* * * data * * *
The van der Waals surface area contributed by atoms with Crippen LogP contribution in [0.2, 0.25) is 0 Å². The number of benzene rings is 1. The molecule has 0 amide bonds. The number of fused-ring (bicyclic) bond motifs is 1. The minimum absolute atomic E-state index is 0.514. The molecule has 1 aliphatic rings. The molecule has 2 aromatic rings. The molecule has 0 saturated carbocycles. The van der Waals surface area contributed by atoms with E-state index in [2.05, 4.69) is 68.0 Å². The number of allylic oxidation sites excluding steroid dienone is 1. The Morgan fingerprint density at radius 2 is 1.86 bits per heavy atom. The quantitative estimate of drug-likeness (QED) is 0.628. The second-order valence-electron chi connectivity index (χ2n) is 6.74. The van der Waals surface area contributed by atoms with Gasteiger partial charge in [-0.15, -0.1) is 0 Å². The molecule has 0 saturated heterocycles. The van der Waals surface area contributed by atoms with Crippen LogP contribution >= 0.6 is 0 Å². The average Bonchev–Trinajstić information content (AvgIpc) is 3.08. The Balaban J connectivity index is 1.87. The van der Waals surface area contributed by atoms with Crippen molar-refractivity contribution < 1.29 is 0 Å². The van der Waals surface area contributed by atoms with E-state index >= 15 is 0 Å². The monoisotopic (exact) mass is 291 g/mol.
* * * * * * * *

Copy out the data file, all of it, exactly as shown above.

The van der Waals surface area contributed by atoms with Crippen LogP contribution in [0.2, 0.25) is 0 Å². The number of benzene rings is 1. The molecule has 0 amide bonds. The number of fused-ring (bicyclic) bond motifs is 1. The minimum absolute atomic E-state index is 0.514. The molecule has 1 aliphatic rings. The molecule has 2 aromatic rings. The molecule has 0 saturated carbocycles. The van der Waals surface area contributed by atoms with E-state index in [2.05, 4.69) is 68.0 Å². The number of allylic oxidation sites excluding steroid dienone is 1. The Morgan fingerprint density at radius 2 is 1.86 bits per heavy atom. The quantitative estimate of drug-likeness (QED) is 0.628. The second-order valence-electron chi connectivity index (χ2n) is 6.74. The van der Waals surface area contributed by atoms with Gasteiger partial charge in [-0.15, -0.1) is 0 Å². The molecule has 0 saturated heterocycles. The van der Waals surface area contributed by atoms with Crippen LogP contribution >= 0.6 is 0 Å². The average Bonchev–Trinajstić information content (AvgIpc) is 3.08. The Balaban J connectivity index is 1.87. The van der Waals surface area contributed by atoms with Crippen molar-refractivity contribution < 1.29 is 0 Å². The van der Waals surface area contributed by atoms with E-state index >= 15 is 0 Å². The monoisotopic (exact) mass is 291 g/mol.